Crowder v. Haymaker, 164 Va. 77, 178 S.E. 803, involved the question whether a claimant for compensation under the Workmen's Compensation Act was an employee or an independent contractor. He and an associate had agreed to operate an abandoned coal mine owned by Crowder, the defendant. Crowder was to pay them for coal mined and delivered at the mine's mouth. They were to furnish their own explosives, caps, fuses, and certain other material. Crowder exercised no control or supervision whatever over the operation of the mine. In considering the question whether the fact that Crowder was to pay a definite price per ton for the coal mined fixed the status of the claimant as an independent contractor, Mr. Justice Holt, later Chief Justice, said:
"The manner of payment for services is an element to be considered and certainly servants may be paid for piece work. A ditch-digger who undertakes to dig a drain for so much a yard does not cease to be a servant, nor does a miner who is paid so much for each carload of coal produced. McKinstry v. Guy Coal Co., 116 Kan. 192, 225 P. 743, 38 A.L.R. 837. It is said that case is 'on all fours' with this in judgment. There the plaintiff furnished his own tools, powder, fuses, etc., but he was working in a mine which the defendant was 'operating.' Undoubtedly if Crowder was operating this mine he is liable. But he was not. * * *
* * * * *
"Sometimes it is said that the test is that the contractor must do a definite piece of work. That is to say, if he agrees to haul timber for a certain price, he must agree to haul all of the timber on a given tract of land. But manifestly this test cannot apply to a coal mine. * * *." (164 Va., at pages 80-81. Emphasis supplied).
In the case of Hiebert v. Howell, 59 Idaho 591, 85 P.2d 699, 120 A.L.R. 388, The Industrial Accident Board had awarded compensation for the death of David Hiebert. The decedent and his brother were employed under a contract to haul logs. They furnished their own trucks and hauling equipment, but in other respects were held to be under the general control of the employer. In rejecting the employer's contention that the decedent was an independent contractor, the court held that the fact that his employer could control and direct his actions was determinative of the question, and that the relation of employer and employee existed.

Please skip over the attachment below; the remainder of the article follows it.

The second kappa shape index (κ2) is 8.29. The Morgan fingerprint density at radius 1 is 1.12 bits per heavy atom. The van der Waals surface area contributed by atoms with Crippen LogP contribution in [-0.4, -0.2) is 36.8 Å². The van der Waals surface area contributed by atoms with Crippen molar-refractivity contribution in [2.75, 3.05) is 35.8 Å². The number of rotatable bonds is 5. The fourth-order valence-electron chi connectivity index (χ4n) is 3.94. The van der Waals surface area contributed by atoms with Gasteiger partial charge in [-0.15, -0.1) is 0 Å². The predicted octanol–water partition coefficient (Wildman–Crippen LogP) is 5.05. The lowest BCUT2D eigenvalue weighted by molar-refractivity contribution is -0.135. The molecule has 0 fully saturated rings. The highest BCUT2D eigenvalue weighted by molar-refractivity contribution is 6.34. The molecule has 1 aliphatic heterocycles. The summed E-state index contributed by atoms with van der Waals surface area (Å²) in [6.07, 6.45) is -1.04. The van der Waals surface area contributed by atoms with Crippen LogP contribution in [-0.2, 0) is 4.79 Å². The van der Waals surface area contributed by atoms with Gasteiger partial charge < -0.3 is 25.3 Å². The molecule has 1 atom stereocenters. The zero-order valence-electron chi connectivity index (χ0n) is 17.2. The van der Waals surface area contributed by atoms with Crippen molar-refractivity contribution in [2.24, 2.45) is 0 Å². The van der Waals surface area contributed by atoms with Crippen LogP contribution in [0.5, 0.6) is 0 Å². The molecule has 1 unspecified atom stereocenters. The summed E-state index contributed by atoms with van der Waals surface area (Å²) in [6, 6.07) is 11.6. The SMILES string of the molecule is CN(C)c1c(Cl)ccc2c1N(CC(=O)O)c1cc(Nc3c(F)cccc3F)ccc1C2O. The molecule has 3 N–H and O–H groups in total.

In Fox Park Timber Co. v. Baker, 53 Wyo. 467, 84 P.2d 736, 120 A.L.R. 1020, it was held that one engaged in hauling railroad ties was not an independent contractor but an employee under the Workmen's Compensation Act of Wyoming, although he furnished his own truck and was paid at a certain rate per tie, where it appeared that he was not obligated to haul a particular number of ties, and either he or the employee could terminate the employment at will.
See the annotation following the above case, 120 A.L.R. 1031, and also annotations in 42 A.L.R. 607 and 43 A.L.R. 1312. It appears from these annotations that the question of who furnishes the truck is subordinate to the question of who has the power of general control of the employee's actions.
It is to be borne in mind that the appellant was not a contract carrier and had not qualified as such under the Virginia statutes. Michie's Code, section 4097y(7), provides that no person shall operate or engage in the business of a contract carrier without a permit issued by the State Corporation Commission, although the permit requirement does not apply to persons engaged exclusively in certain agricultural transportation and the hauling of lumber.
Section 2154(82a)(g) provides that the Commissioner of Motor Vehicles "shall issue appropriately designated tags for property carrying vehicles to applicants holding themselves out for private employment as property carriers for rent or for hire, and to applicants who operate as contract-carriers * * *."
The tag which was obtained by Fred Fox at Richmond on the day the truck was turned over to the appellant was issued in the name of Robert J. Fox. Of course, the appellant could not secure an appropriate tag for the truck until he had a certificate of registration in his own name.
Upon consideration of the testimony as a whole, we conclude that there is no evidence which would justify an inference that the appellant was not subject to the control of Fox Brothers. It is clear that he was told when to haul lumber, where to haul it, and the route over which he should travel, and the fact that the mill crew assisted in the loading of the lumber indicates that this crew selected the lumber which was to be hauled. He was also directed when and where to do other hauling. For these and other reasons heretofore stated, it is our opinion that the relationship of master and servant existed between Fox Brothers and the appellant.
The testimony shows that Joe Taylor, who was operating a truck for Fox Brothers, received compensation of $30 per week, and the appellant testified that his average compensation during the preceding year, when he was engaged in assisting his brother in hauling pulp wood, was about $30 per week, and there is no evidence to the contrary. We think this sum, therefore, must be accepted as the average weekly wage upon which the appellant's compensation is to be based.
The order of the Industrial Commission is reversed and the case is remanded with direction to allow the appellant the proper amount of compensation, together with attorney's fees incurred in this litigation.
Reversed and remanded.